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Growing Innovation: Issue 19, November 24, 2016

“It’s all about learning and exploring new opportunities”

Troy Richman, Almas Almonds, VIC

Coming to be involved in the almond industry was a happy twist of fate for Troy Richman, whose original background is in mechanical engineering. Today he loves the diversity of his industry, and relishes the chance to explore new technologies and opportunities through large-scale almond operation Almas Almonds, of which he is general manager.

“I spent the first 15 years of my career being involved in equipment product development for the viticulture and broad-acre industries,” Troy said. “Then I had a chance meeting with an almond industry representative who had an opportunity for me to get involved in large-scale horticultural development. So I moved to Victoria with my family in 1999, and have been directly involved in almonds ever since. I’ve been fortunate to be involved in processing, irrigation, farm management and large-scale project management, so I have a very firm grounding in the industry.”

Troy said that what he loves most about the almond industry is the people. “While large in scale, the almond industry is small in grower numbers. It also has such a diverse range of grower operations, with corporate, managed plantations and owner-operators. This means that as growers we have great collaboration with people from all across the board.”

Helping his business, and the industry, learn and grow is also high on Troy’s list. “At Almas we’re about to build a 10-acre trial site, which is exciting,” he said. “I’ve been to Spain and America over the last few years and a couple of the rootstocks that were being used have now become available commercially in Australia. One of them supports high-density planting and the other supports the replacement of existing rootstock. We’ll be trialling these – in fact in all there’s six different rootstocks we’re putting in and six different almond cultivars, including new-to-the-industry varieties and ones we haven’t grown on our orchard before. We’ll be managing them the same as we do the rest of our commercial crop to see how they grow and yield on our property and in this region.”

Though he doesn’t expect the trial to have an impact on Almas for another five or so years, Troy said the business plans to share the information that comes out of it to assist other growers, too. “We’re always happy to share our results for the betterment of the industry and growers. I believe that as a grower and part of a unified industry we can meet the challenges we face now and into the future if we work together.”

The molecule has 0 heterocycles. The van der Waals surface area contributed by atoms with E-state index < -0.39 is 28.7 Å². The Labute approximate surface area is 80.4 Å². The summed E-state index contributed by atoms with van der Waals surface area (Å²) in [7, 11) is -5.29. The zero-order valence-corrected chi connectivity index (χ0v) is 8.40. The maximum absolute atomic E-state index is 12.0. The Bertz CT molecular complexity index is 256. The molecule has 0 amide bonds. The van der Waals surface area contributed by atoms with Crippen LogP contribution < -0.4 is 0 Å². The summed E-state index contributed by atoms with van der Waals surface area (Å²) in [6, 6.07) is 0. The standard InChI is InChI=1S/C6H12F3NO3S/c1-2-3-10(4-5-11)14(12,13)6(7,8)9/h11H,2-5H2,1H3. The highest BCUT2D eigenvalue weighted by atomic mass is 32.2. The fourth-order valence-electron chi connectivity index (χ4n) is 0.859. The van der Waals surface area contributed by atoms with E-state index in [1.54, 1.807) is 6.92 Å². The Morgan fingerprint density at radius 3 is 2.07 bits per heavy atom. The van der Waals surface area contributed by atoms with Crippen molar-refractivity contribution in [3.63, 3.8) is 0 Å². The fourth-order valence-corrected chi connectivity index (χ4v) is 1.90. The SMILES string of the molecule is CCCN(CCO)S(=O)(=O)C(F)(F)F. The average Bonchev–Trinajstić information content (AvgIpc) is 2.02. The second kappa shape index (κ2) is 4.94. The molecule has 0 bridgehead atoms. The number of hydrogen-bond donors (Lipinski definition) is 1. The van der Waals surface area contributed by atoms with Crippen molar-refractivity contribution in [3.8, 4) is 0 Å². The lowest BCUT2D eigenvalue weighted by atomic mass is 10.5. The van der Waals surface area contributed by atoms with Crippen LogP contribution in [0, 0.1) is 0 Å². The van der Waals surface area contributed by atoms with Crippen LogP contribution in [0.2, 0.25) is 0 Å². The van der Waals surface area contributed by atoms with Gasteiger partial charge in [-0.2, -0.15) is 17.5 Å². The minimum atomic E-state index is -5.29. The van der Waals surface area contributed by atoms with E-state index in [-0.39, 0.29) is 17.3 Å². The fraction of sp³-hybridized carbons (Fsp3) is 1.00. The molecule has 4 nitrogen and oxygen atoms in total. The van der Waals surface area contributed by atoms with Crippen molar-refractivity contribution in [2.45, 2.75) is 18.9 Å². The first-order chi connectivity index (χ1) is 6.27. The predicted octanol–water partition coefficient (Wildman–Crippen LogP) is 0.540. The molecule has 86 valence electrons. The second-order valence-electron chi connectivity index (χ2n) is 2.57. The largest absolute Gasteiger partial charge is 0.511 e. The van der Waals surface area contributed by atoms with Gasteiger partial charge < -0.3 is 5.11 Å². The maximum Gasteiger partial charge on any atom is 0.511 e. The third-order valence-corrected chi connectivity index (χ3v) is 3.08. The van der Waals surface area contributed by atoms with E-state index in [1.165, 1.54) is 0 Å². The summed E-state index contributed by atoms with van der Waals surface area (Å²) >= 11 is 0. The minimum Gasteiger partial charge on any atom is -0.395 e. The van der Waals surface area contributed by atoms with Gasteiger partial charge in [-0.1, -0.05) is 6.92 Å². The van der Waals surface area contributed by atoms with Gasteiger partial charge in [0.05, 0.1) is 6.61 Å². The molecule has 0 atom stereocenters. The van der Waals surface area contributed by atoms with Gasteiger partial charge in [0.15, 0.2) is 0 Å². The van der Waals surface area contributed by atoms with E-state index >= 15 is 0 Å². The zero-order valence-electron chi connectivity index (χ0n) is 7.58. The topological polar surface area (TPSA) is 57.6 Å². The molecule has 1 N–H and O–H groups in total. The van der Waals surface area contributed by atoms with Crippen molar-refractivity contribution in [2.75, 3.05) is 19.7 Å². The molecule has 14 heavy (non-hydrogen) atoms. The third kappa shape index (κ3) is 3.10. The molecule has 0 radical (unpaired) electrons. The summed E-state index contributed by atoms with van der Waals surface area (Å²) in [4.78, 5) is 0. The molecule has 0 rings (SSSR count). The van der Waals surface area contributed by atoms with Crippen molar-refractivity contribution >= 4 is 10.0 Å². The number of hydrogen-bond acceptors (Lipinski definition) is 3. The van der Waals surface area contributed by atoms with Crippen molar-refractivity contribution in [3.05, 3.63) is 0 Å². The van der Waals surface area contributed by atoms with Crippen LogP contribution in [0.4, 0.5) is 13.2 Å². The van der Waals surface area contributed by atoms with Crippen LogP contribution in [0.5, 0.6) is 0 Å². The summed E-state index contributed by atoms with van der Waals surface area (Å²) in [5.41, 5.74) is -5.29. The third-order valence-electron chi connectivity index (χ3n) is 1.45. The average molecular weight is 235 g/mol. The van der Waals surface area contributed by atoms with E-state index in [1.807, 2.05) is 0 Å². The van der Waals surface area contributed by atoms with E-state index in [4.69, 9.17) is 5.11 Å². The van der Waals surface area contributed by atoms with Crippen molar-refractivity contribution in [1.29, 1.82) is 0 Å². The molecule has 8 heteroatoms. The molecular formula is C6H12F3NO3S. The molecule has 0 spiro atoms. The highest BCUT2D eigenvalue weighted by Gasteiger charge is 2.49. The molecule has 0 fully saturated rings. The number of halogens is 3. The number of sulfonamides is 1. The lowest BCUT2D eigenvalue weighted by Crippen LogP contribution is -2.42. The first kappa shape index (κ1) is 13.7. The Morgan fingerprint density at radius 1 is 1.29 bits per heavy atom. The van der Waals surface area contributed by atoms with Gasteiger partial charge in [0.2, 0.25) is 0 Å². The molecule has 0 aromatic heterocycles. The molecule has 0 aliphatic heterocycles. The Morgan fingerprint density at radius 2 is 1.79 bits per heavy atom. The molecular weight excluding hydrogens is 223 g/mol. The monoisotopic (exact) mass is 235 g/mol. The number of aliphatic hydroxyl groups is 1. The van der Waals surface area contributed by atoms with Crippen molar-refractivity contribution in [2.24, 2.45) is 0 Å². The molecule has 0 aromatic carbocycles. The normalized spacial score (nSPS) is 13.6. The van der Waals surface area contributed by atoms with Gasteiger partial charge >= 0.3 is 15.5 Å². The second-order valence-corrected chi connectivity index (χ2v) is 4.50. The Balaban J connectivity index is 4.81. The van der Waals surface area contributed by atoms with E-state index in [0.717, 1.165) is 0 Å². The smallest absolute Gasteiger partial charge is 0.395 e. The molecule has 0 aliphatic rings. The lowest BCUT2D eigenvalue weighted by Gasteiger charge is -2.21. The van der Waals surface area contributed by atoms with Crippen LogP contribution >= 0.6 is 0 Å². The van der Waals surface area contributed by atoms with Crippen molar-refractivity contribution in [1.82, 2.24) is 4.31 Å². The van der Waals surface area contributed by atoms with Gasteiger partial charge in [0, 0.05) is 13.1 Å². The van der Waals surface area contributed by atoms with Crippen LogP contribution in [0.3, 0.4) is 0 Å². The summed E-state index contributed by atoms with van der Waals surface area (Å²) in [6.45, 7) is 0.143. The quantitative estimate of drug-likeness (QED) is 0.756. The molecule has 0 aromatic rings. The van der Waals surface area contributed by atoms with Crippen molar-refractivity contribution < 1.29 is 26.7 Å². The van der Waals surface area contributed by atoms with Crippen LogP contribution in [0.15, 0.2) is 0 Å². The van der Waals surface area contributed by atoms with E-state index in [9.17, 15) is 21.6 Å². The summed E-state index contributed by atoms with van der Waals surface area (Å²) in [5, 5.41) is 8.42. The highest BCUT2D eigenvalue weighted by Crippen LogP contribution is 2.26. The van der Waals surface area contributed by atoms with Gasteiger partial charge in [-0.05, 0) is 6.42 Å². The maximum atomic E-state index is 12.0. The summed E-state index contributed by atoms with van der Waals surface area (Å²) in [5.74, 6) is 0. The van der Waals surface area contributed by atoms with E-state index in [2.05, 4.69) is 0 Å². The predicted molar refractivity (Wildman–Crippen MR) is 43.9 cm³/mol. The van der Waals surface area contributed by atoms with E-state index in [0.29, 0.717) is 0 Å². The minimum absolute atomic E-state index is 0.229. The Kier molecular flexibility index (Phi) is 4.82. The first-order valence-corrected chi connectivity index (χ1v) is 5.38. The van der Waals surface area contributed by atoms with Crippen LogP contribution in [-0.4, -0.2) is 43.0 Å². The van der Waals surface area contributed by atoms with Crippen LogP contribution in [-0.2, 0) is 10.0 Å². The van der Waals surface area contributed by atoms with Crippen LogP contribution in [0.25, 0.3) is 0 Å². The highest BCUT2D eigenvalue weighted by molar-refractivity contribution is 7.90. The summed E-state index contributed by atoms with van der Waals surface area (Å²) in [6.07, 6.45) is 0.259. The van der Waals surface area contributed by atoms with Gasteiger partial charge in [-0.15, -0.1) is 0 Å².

When it comes to new opportunities, Almas is also exploring uses of solar energy. “Almond growing has reasonably high inputs, so anything we can do to have a positive environmental impact that makes commercial sense, we’ll look at,” Troy said. To this end, we’ve built solar drainage systems, with one solar panel per pump – so as long as there’s sun out, water will be getting pumped out of the pits into a surface drainage system so it doesn’t have an impact on our orchard or the environment.”

The company is also looking to make use of its acres of land not suitable for planting almonds, with plans to lease it out for the establishment of a large-scale solar system that will generate energy for the benefit of the whole region. “But there’s a bit of a way to go on that one, as the project is still subject to government grants and approvals,” Troy said.

Troy is a member of the Strategic Investment Advisory Panel for almonds, and said he was looking forward to sinking his teeth into existing and proposed projects for the industry. “There’s some really important work being done in regards to the carob moth and the Carpophilus beetle, which is new to our industry and has certainly been causing us all grief,” he said. Almas has been involved in the trapping of the pest for the research, and Troy said that understanding more about the beetle and developing trapping and management systems was definitely on his radar.

“I’m also keen to see ongoing work into the development of new almond varieties and management systems associated with them. With expansion accelerating in recent years, the increased scale of production is also showing that we as an industry need to improve on post-harvest operations in storage and processing to meet future requirements,” he said. “And while a sensitive topic, irrigation water and ownership will be a challenge in the future.”

Go to issue 19 of Growing Innovation

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